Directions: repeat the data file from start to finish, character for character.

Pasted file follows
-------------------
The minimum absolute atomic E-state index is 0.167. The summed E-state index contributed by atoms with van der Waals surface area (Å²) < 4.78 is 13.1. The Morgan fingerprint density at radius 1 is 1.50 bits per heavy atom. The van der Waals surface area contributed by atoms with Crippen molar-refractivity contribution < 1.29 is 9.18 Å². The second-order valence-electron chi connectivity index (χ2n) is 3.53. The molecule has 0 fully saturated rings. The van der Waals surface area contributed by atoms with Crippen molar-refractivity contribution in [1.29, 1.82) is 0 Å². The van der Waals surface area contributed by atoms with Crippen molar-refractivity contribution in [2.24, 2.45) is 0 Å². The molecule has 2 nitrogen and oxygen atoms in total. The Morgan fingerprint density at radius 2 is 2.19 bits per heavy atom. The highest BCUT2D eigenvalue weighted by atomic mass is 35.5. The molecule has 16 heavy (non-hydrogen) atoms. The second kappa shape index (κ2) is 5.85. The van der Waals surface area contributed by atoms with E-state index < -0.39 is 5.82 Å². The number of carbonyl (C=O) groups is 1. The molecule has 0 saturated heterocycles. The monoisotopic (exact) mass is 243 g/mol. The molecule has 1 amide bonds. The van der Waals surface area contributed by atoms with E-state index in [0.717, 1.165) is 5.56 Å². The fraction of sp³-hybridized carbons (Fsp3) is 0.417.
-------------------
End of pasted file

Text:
The minimum absolute atomic E-state index is 0.167. The summed E-state index contributed by atoms with van der Waals surface area (Å²) < 4.78 is 13.1. The Morgan fingerprint density at radius 1 is 1.50 bits per heavy atom. The van der Waals surface area contributed by atoms with Crippen molar-refractivity contribution < 1.29 is 9.18 Å². The second-order valence-electron chi connectivity index (χ2n) is 3.53. The molecule has 0 fully saturated rings. The van der Waals surface area contributed by atoms with Crippen molar-refractivity contribution in [1.29, 1.82) is 0 Å². The van der Waals surface area contributed by atoms with Crippen molar-refractivity contribution in [2.24, 2.45) is 0 Å². The molecule has 2 nitrogen and oxygen atoms in total. The Morgan fingerprint density at radius 2 is 2.19 bits per heavy atom. The highest BCUT2D eigenvalue weighted by atomic mass is 35.5. The molecule has 16 heavy (non-hydrogen) atoms. The second kappa shape index (κ2) is 5.85. The van der Waals surface area contributed by atoms with E-state index < -0.39 is 5.82 Å². The number of carbonyl (C=O) groups is 1. The molecule has 0 saturated heterocycles. The monoisotopic (exact) mass is 243 g/mol. The molecule has 1 amide bonds. The van der Waals surface area contributed by atoms with E-state index in [0.717, 1.165) is 5.56 Å². The fraction of sp³-hybridized carbons (Fsp3) is 0.417.